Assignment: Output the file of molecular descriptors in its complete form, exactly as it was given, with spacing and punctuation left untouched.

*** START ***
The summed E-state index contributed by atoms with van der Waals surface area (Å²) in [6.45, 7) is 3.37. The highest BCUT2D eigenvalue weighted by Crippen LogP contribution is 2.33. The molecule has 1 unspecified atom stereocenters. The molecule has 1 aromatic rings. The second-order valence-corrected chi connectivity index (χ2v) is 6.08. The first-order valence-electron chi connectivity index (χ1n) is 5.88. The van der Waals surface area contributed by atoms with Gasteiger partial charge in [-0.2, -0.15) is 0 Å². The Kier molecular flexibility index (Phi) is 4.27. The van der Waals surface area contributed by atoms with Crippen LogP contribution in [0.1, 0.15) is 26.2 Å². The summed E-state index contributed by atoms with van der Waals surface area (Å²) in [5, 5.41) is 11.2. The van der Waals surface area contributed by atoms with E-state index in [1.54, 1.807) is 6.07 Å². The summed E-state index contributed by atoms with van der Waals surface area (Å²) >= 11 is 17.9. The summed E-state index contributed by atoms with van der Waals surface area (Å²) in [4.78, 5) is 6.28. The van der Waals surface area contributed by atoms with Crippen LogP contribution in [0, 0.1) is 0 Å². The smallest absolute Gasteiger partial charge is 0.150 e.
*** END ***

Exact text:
The summed E-state index contributed by atoms with van der Waals surface area (Å²) in [6.45, 7) is 3.37. The highest BCUT2D eigenvalue weighted by Crippen LogP contribution is 2.33. The molecule has 1 unspecified atom stereocenters. The molecule has 1 aromatic rings. The second-order valence-corrected chi connectivity index (χ2v) is 6.08. The first-order valence-electron chi connectivity index (χ1n) is 5.88. The van der Waals surface area contributed by atoms with Gasteiger partial charge in [-0.2, -0.15) is 0 Å². The Kier molecular flexibility index (Phi) is 4.27. The van der Waals surface area contributed by atoms with Crippen LogP contribution in [0.1, 0.15) is 26.2 Å². The summed E-state index contributed by atoms with van der Waals surface area (Å²) in [5, 5.41) is 11.2. The van der Waals surface area contributed by atoms with E-state index in [1.54, 1.807) is 6.07 Å². The summed E-state index contributed by atoms with van der Waals surface area (Å²) >= 11 is 17.9. The summed E-state index contributed by atoms with van der Waals surface area (Å²) in [4.78, 5) is 6.28. The van der Waals surface area contributed by atoms with Crippen LogP contribution in [0, 0.1) is 0 Å². The smallest absolute Gasteiger partial charge is 0.150 e.